Tobias/Bartolini inquiry

Discussion in 'Pickups & Electronics [BG]' started by abarson, Oct 18, 2012.

  1. abarson


    Nov 6, 2003
    Santa Cruz
    I've got one of the older Tobias Growlers, with the single volume, balance, two stacked bass/treble controls and two toggle switches. My understanding is that the pickup and EQ are from Bartolini.
    My problem is that this bass no longer has any power to it, no "oomph". The controls all operate as they are supposed to, but the whole thing just lacks the powerful output it had when I bought it. I've replaced the batteries and changed strings (obvious and simple), but it didn't do much. Anything else I should be checking?
    Does anyone have a wiring diagram for this rats nest? It might give me a clue what to check, even though the controls are working.
    If that fails, does anyone have a good replacement recommendation?
  2. sotua


    Sep 20, 2004
    SF Bay Area
    Have you moved the pickup height?

    You could also check if the preamp has internal trim pots to boost the gain.
  3. Doug Parent

    Doug Parent Gold Supporting Member

    May 31, 2004
    San Diego, Ca.
    Dealer Nordstrand Pickups.
    If the controls are working don't mess with the rats nest unless you want to learn how to rewire a preamp vs. playing your bass. As far as I know, the Bart preamp can have a faulty component, but that would be inside the epoxied "brick" and the only problem I had with a Bart pre was battery consumption went way up as a result. If you think it's the the electronics, and are up for an adventure, you can swap the preamp. Suggest you
    research this before you start tearing that apart. Maybe take a picture of the rats nest and see if someone can identify the pre. Is it a domestic made bass or import?
  4. abarson


    Nov 6, 2003
    Santa Cruz
    I can confirm that I haven't changed the pickup height. Any recommendation of what the appropriate gap between the pickup top and the bottom of the strings should be?

    It does have trim pots, but if I need to boost the gain, something has changed over time. Is that typical?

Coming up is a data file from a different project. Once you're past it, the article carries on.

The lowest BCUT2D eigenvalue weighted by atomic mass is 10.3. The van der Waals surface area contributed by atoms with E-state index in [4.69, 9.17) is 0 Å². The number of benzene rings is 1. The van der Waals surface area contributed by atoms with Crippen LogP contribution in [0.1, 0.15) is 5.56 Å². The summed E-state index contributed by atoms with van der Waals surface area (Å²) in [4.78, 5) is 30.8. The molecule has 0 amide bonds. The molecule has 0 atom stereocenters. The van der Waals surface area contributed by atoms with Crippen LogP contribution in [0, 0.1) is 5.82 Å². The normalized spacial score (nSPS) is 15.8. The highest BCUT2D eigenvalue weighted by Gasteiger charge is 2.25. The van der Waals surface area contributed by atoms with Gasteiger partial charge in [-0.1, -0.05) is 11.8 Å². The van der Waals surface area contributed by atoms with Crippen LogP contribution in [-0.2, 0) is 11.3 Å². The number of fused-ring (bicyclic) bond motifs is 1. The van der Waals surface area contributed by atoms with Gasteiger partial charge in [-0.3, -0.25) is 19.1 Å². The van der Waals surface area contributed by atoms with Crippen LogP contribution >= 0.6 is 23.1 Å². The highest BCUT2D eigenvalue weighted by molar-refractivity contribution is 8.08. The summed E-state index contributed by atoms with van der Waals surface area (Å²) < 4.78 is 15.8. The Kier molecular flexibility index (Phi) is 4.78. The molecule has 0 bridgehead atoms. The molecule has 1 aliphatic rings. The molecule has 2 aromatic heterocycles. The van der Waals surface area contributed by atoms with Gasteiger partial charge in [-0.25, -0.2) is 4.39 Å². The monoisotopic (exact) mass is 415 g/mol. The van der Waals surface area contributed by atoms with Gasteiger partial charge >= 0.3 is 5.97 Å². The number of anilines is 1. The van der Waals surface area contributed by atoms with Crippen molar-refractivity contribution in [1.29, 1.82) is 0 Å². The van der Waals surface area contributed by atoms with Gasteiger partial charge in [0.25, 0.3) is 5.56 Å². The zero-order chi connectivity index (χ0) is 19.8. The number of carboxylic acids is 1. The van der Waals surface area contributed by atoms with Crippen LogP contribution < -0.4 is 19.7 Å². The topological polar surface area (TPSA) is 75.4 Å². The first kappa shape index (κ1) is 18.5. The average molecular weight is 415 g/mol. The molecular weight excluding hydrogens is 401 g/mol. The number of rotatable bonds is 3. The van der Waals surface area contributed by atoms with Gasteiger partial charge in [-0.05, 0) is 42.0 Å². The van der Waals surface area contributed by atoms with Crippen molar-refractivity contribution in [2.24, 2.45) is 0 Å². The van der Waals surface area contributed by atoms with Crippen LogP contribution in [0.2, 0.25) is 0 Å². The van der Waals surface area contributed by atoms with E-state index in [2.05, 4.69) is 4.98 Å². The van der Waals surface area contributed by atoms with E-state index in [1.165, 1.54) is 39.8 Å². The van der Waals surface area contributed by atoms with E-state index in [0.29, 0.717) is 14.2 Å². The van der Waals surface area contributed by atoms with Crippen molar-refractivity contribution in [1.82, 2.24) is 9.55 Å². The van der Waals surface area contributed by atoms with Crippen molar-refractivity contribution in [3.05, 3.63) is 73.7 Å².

This is the first generation Growler, made in Tennessee. Someone on a different forum thinks that it is a Bartolini DNTBT-18, if that helps.
  5. abarson


    Nov 6, 2003
    Santa Cruz
    Well, it turns out that the 9 volt batteries were both below 7 volts, but they're only a couple of months old. I wouldn't expect them to drain so quickly. I've been careful not to leave the cable in the jack when I'm not playing. I poked around looking for anything that may be shorted to ground and came up empty-handed.

    Does anyone know what each of the two trim pots per preamp does?

    One more question: is it typical to have multiple ground points soldered to the shielding? I thought the common practice is to bring all those wires to one spot.

    Attached Files:

  6. Rano Bass

    Rano Bass

    Sep 9, 2006
    Tijuana Mex.
    IIRC two of those trim pots are for output gain and the other two control something about the midrange boost/cut controls.
    Those preamps are really complicated to look at.
  7. abarson


    Nov 6, 2003
    Santa Cruz
    I'm following up on the suggestion to check pickup height that sotua mentioned. It's a MM humbucker shape with three screws to adjust height. I raised the screws, but the pickup isn't rising. Are there supposed to be springs that push the pickup up on its screw, or just the foam padding in the bottom?
  8. Jaco Taco

    Jaco Taco

    Jul 30, 2012
    Oh, active pickups, how silly they are! :smug::bag:
  9. mmbongo